The Spine

Sage Advice From Editorial Boards

By

The more (self-) evident it becomes that Israel has exactly zero
to do with the horrors of Mumbai and the more evident it is that the
terror unleashed there is a function of Islamic fanaticism generally
and on the sub-continent particularly, the more the smug foreign policy
establishment reverts to its old and discredited theme.  Its favored
theme: The Jewish state has to soften up.  

It
comes in the guise of counsel to Hillary Clinton whose politics and
policies they do not trust.  After all, these are matters that have
been informed by the vox populi     and these high-minded folk distrust the vox populi intrinsically.  I don't.

Now,
as you may recall, I did not favor Hillary Clinton for the Democratic
presidential nomination.  And I did not much like her designation as
secretary of state.  But my views of her were personal.  I thought that
the country had had enough of the Clintons, and I expressed myself
strongly.  And maybe even more than a bit unfairly.  But Hillary will
now be the secretary of state, a much more able and subtle chief
diplomat of the Obama administration, surely, than Bill Richardson or
Chuck Hagel would have been.  I hereby call off my now completely
irrelevant struggle against Hillary.

And that's because I trust her to respect the allies whom the American people trust and to which it wants to be allied.

On
August 30, 2007, Roger Cohen wrote a column on the New York Times
op-ed page called "Mother of Conflicts."  Who is that mother?  It is
the old Jewish mother.   The Bush administration was responsible for
the hopelessness of the Palestinians because of "its uncritical
war-on-terror embrace of Israel."  I suppose that Cohen prefers India's
way of waging war on terror, which is almost nothing.

In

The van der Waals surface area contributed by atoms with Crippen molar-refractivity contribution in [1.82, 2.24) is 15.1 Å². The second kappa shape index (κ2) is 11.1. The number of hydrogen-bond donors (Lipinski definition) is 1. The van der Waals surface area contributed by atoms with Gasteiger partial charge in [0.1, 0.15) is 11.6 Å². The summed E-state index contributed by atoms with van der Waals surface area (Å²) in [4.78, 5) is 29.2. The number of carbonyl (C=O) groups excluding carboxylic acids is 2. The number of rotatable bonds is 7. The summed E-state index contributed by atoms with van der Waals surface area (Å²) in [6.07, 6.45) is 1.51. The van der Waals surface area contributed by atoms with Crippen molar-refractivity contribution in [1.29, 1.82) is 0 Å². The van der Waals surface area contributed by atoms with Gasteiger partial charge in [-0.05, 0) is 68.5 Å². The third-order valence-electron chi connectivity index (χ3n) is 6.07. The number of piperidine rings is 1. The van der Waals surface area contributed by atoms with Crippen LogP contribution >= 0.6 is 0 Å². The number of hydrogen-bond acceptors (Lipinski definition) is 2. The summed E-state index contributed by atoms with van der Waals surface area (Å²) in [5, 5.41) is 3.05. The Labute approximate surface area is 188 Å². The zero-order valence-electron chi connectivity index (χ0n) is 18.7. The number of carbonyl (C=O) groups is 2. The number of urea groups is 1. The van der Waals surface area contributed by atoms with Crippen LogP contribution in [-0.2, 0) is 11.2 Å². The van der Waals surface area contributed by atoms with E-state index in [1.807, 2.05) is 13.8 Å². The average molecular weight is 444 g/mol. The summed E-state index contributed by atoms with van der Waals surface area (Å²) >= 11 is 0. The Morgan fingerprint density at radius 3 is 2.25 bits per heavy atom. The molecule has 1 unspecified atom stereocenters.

any case, with a few columns on Israel in between, Cohen returned to
his topi
c on December 1.  "Try Tough Love, Hillary," he calls it.
 You know his advice. It's almost everybody's advice, including to some
small degree mine.  And, since Cohen is no fool, he also tells the
Palestinians to "renounce terrorism" against Israel and Jews.  For his
mouth to God's ears.   What about renouncing terrorism with each other?
 Or making peace between and among the Palestinian factions?  

Cohen
is not the only one to give such sage advice to Hillary.  She is
getting inundated.  On Tuesday, both the New York Times and the
Financial Times devolved the identical counsel on her.

The
FT's leader was called "Obama gambles on Hillary Clinton."
 Among other errors in her ways, "she took a strongly pro-Israel
stance," especially on Jerusalem.  But not just.  She actually
understands, as does Obama, that Palestinian rejectionism impedes peace
more than any particular settlement in the West Bank or certain
Jerusalem streets.    Despite this, her convictions on these matters,
"will presumably soften."  By the way, did the FT worry during the
twenty years of Jordanian occupation whether Jews had access to the
Western Wall or the Jewish Quarter of Jerusalem?  I doubt it.

The
Times advises that the Obama-Clinton team become, unlike their
predecessors, "closers" on Israeli-Palestinian peace.  It has more
faith in the future makers of foreign policy makers than in the ones
who still govern.  And how exactly will anyone guarantee that whatever
territory Israel leaves will not be home to  

missiles and rockets and terrorists, generally?  Is Gaza a precedent?  And why not?

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